And that is the context in which it’s true to say that the example of the Red Brigades “has served to discredit revolutionary approaches”. History is written by the victors: once an oppositional group has been labelled as criminal or insane, that label will tend to stick unless or until the group gets a chance to tell its own story – and what was good and rational and useful about the group, the common sense they shared with other people of their time and place, will wither and be forgotten. (You could call it “manufacturing the immense condescension of posterity”.) Those groups and organisations from the Italian 1970s which are now labelled as intrinsically “violent” and written out of history – or, at best, evoked as an awful warning – were previously denied political legitimacy on exactly the same basis. The violence which was used to preserve the status quo somehow never enters the accounting, even when it is more indiscriminate and more brutal than the revolutionary violence it opposed – as counter-revolutionary violence often is (cf. Cairo). In Italy there was a group called the Armed Proletarian Nuclei, who killed two people between 1974 and 1977; in the same period they had five members killed by the police, one of whom, Annamaria Mantini, was ambushed in her own flat and shot in cold blood. (The official story was that she had pulled a gun on the waiting police officer after opening the door to let herself in, prompting him to draw his gun in self-defence; she then somehow shut the door on his arm, which in turn made his gun go off, which killed her. The Corriere della Sera politely criticised this story, arguing that the public fully supported the police and did not need “official versions which soften the truth”.) She was 22.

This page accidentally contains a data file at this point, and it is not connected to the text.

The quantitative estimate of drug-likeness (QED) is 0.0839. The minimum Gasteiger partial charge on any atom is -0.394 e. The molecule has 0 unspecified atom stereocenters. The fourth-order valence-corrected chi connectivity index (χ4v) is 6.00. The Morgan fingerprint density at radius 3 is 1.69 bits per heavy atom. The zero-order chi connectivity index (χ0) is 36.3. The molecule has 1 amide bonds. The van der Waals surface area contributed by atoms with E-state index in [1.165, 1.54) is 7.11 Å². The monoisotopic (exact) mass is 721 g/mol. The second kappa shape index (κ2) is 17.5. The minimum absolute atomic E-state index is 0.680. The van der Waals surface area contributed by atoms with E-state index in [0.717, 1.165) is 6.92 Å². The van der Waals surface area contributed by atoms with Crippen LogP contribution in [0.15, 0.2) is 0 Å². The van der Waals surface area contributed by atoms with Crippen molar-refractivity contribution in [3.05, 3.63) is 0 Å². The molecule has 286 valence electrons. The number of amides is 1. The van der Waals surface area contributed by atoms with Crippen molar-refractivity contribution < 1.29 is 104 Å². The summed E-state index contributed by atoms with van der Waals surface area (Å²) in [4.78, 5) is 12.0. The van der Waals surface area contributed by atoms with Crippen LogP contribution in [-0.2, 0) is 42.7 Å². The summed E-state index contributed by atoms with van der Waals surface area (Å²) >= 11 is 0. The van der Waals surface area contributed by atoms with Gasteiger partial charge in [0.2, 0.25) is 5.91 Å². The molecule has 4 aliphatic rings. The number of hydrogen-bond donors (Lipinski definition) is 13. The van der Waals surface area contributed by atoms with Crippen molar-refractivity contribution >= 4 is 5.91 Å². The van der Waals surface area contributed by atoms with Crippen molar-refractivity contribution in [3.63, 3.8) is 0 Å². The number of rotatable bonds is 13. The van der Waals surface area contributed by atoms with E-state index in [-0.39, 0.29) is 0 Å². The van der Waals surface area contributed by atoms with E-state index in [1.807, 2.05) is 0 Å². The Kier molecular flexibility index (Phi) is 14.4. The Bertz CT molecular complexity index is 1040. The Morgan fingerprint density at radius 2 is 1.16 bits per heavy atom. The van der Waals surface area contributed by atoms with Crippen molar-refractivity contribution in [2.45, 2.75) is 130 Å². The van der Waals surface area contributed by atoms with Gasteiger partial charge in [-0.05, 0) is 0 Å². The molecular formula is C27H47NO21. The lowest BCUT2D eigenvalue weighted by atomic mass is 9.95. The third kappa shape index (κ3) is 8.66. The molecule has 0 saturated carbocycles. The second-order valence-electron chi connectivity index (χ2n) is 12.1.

We need to remember the way the world looked to Annamaria Mantini, and thousands like her. (We already know how it looked to her killers and the people who justified their actions.) This is why I said, in reply to John, “thank God that there’s more than one historical record”. When I put together my political personality test I described myself as a Left-Hegelian Tory – somebody who believes that things could be radically different (and radically better), but feels that conserving the existing resources of that hope is more important than trying to realise it; my one-word label for this position was ‘Historian’. It’s the kind of historian I’d like to be, anyway.

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2 Comments

  1. John Quiggin
    Posted 5 February 2011 at 10:31 | Permalink | Reply

    To repeat, my comments were mainly on the factual point that the terrorist acts for which the BR is remembered (and I think this includes the point that they murdered leftwing opponents as well as state officials) have cemented the dominance of representative/electoral democracy by discrediting any alternative. As you say, violence committed by the state is often forgotten.

    That is certainly history as written by the victors, and it is, as you say, important to remember that there is more than one historical record.

    Still, it’s equally important to remember that the temptation to extra-legal violence is almost always a road to disaster.

    • Phil
      Posted 5 February 2011 at 15:32 | Permalink | Reply